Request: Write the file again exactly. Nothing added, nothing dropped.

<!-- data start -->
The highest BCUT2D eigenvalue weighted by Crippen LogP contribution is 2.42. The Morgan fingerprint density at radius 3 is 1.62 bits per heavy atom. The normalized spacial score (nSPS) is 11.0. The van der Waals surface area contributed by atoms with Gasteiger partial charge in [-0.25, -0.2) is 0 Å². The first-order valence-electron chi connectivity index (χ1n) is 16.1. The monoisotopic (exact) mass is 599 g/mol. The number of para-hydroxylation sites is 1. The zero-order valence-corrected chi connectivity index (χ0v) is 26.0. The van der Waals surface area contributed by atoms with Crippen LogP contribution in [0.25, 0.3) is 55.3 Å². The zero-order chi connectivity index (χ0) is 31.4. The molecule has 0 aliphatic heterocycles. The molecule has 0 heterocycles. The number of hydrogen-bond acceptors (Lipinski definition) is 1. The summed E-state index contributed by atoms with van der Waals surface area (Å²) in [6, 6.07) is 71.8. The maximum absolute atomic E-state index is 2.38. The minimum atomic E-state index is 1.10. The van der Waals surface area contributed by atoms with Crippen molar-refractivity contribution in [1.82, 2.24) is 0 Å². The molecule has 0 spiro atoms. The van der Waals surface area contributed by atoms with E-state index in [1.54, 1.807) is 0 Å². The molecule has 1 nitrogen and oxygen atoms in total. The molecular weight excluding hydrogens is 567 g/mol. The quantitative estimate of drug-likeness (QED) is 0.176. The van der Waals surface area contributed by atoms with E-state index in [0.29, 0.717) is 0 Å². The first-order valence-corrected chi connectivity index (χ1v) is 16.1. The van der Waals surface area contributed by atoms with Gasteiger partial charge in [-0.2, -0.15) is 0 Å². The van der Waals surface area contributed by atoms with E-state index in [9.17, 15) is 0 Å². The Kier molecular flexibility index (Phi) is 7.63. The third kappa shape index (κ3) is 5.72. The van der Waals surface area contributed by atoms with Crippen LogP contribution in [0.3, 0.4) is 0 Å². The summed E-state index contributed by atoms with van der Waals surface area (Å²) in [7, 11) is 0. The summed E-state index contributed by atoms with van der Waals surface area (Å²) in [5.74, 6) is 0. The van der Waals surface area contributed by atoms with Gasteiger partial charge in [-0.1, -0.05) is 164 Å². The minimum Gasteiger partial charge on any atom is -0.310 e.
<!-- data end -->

The highest BCUT2D eigenvalue weighted by Crippen LogP contribution is 2.42. The Morgan fingerprint density at radius 3 is 1.62 bits per heavy atom. The normalized spacial score (nSPS) is 11.0. The van der Waals surface area contributed by atoms with Gasteiger partial charge in [-0.25, -0.2) is 0 Å². The first-order valence-electron chi connectivity index (χ1n) is 16.1. The monoisotopic (exact) mass is 599 g/mol. The number of para-hydroxylation sites is 1. The zero-order valence-corrected chi connectivity index (χ0v) is 26.0. The van der Waals surface area contributed by atoms with Crippen LogP contribution in [0.25, 0.3) is 55.3 Å². The zero-order chi connectivity index (χ0) is 31.4. The molecule has 0 aliphatic heterocycles. The molecule has 0 heterocycles. The number of hydrogen-bond acceptors (Lipinski definition) is 1. The summed E-state index contributed by atoms with van der Waals surface area (Å²) in [6, 6.07) is 71.8. The maximum absolute atomic E-state index is 2.38. The minimum atomic E-state index is 1.10. The van der Waals surface area contributed by atoms with Crippen molar-refractivity contribution in [1.82, 2.24) is 0 Å². The molecule has 0 spiro atoms. The van der Waals surface area contributed by atoms with E-state index in [1.54, 1.807) is 0 Å². The molecule has 1 nitrogen and oxygen atoms in total. The molecular weight excluding hydrogens is 567 g/mol. The quantitative estimate of drug-likeness (QED) is 0.176. The van der Waals surface area contributed by atoms with E-state index in [0.29, 0.717) is 0 Å². The first-order valence-corrected chi connectivity index (χ1v) is 16.1. The van der Waals surface area contributed by atoms with Gasteiger partial charge in [-0.2, -0.15) is 0 Å². The van der Waals surface area contributed by atoms with E-state index in [9.17, 15) is 0 Å². The Kier molecular flexibility index (Phi) is 7.63. The third kappa shape index (κ3) is 5.72. The van der Waals surface area contributed by atoms with Crippen LogP contribution in [0.3, 0.4) is 0 Å². The summed E-state index contributed by atoms with van der Waals surface area (Å²) in [7, 11) is 0. The summed E-state index contributed by atoms with van der Waals surface area (Å²) in [5.74, 6) is 0. The van der Waals surface area contributed by atoms with Gasteiger partial charge in [-0.1, -0.05) is 164 Å². The minimum Gasteiger partial charge on any atom is -0.310 e.